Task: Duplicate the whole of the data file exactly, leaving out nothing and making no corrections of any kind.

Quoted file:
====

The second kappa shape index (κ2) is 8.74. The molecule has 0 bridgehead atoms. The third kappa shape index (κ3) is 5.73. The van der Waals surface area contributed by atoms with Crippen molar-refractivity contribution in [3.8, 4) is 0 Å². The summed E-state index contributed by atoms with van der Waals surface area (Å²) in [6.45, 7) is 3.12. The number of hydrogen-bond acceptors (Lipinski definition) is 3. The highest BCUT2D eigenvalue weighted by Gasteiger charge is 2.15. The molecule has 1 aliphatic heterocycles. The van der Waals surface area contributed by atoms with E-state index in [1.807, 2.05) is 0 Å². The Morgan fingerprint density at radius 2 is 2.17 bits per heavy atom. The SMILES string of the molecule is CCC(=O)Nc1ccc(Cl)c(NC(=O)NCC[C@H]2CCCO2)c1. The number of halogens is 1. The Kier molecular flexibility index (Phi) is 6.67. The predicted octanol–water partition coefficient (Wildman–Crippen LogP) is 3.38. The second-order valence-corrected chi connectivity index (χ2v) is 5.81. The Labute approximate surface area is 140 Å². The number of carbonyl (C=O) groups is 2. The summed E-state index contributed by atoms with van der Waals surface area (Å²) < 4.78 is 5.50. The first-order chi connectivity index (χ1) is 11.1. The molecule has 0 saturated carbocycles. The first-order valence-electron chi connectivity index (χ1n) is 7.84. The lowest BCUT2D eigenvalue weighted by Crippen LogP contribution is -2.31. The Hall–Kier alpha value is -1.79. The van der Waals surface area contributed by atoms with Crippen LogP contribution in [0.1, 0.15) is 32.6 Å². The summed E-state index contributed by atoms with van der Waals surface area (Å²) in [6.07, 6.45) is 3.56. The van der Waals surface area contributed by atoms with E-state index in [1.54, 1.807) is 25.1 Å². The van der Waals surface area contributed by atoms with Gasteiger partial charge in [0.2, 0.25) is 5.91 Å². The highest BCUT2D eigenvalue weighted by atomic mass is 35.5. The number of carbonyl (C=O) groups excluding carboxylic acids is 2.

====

The second kappa shape index (κ2) is 8.74. The molecule has 0 bridgehead atoms. The third kappa shape index (κ3) is 5.73. The van der Waals surface area contributed by atoms with Crippen molar-refractivity contribution in [3.8, 4) is 0 Å². The summed E-state index contributed by atoms with van der Waals surface area (Å²) in [6.45, 7) is 3.12. The number of hydrogen-bond acceptors (Lipinski definition) is 3. The highest BCUT2D eigenvalue weighted by Gasteiger charge is 2.15. The molecule has 1 aliphatic heterocycles. The van der Waals surface area contributed by atoms with E-state index in [1.807, 2.05) is 0 Å². The Morgan fingerprint density at radius 2 is 2.17 bits per heavy atom. The SMILES string of the molecule is CCC(=O)Nc1ccc(Cl)c(NC(=O)NCC[C@H]2CCCO2)c1. The number of halogens is 1. The Kier molecular flexibility index (Phi) is 6.67. The predicted octanol–water partition coefficient (Wildman–Crippen LogP) is 3.38. The second-order valence-corrected chi connectivity index (χ2v) is 5.81. The Labute approximate surface area is 140 Å². The number of carbonyl (C=O) groups is 2. The summed E-state index contributed by atoms with van der Waals surface area (Å²) < 4.78 is 5.50. The first-order chi connectivity index (χ1) is 11.1. The molecule has 0 saturated carbocycles. The first-order valence-electron chi connectivity index (χ1n) is 7.84. The lowest BCUT2D eigenvalue weighted by Crippen LogP contribution is -2.31. The Hall–Kier alpha value is -1.79. The van der Waals surface area contributed by atoms with Crippen LogP contribution in [0.1, 0.15) is 32.6 Å². The summed E-state index contributed by atoms with van der Waals surface area (Å²) in [6.07, 6.45) is 3.56. The van der Waals surface area contributed by atoms with E-state index in [1.54, 1.807) is 25.1 Å². The van der Waals surface area contributed by atoms with Gasteiger partial charge in [0.2, 0.25) is 5.91 Å². The highest BCUT2D eigenvalue weighted by atomic mass is 35.5. The number of carbonyl (C=O) groups excluding carboxylic acids is 2.